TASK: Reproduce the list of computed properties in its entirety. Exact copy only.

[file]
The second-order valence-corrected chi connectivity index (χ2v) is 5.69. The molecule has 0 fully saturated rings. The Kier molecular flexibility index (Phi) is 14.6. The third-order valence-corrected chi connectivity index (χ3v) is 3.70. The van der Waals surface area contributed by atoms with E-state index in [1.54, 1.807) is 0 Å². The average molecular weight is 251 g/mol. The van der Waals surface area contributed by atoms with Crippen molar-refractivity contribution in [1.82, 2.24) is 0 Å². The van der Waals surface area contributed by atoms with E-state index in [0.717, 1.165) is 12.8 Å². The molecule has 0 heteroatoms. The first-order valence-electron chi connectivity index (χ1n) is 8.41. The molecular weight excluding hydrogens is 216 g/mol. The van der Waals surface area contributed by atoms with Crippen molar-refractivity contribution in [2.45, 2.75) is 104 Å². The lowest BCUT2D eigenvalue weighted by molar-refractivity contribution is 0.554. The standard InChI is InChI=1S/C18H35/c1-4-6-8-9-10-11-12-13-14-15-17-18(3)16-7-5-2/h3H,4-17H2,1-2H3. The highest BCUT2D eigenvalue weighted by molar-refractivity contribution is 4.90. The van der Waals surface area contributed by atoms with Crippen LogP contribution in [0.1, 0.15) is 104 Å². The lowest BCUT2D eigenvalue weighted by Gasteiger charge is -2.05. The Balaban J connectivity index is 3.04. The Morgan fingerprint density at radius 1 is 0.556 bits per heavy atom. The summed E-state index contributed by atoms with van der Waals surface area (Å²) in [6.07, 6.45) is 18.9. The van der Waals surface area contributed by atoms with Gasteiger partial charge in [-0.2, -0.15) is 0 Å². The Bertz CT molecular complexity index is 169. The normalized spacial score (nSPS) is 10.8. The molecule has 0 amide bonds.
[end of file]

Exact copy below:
The second-order valence-corrected chi connectivity index (χ2v) is 5.69. The molecule has 0 fully saturated rings. The Kier molecular flexibility index (Phi) is 14.6. The third-order valence-corrected chi connectivity index (χ3v) is 3.70. The van der Waals surface area contributed by atoms with E-state index in [1.54, 1.807) is 0 Å². The average molecular weight is 251 g/mol. The van der Waals surface area contributed by atoms with Crippen molar-refractivity contribution in [1.82, 2.24) is 0 Å². The van der Waals surface area contributed by atoms with E-state index in [0.717, 1.165) is 12.8 Å². The molecule has 0 heteroatoms. The first-order valence-electron chi connectivity index (χ1n) is 8.41. The molecular weight excluding hydrogens is 216 g/mol. The van der Waals surface area contributed by atoms with Crippen molar-refractivity contribution in [2.45, 2.75) is 104 Å². The lowest BCUT2D eigenvalue weighted by molar-refractivity contribution is 0.554. The standard InChI is InChI=1S/C18H35/c1-4-6-8-9-10-11-12-13-14-15-17-18(3)16-7-5-2/h3H,4-17H2,1-2H3. The highest BCUT2D eigenvalue weighted by molar-refractivity contribution is 4.90. The van der Waals surface area contributed by atoms with Crippen LogP contribution in [0.1, 0.15) is 104 Å². The lowest BCUT2D eigenvalue weighted by Gasteiger charge is -2.05. The Balaban J connectivity index is 3.04. The Morgan fingerprint density at radius 1 is 0.556 bits per heavy atom. The summed E-state index contributed by atoms with van der Waals surface area (Å²) in [6.07, 6.45) is 18.9. The van der Waals surface area contributed by atoms with Gasteiger partial charge in [-0.2, -0.15) is 0 Å². The Bertz CT molecular complexity index is 169. The normalized spacial score (nSPS) is 10.8. The molecule has 0 amide bonds.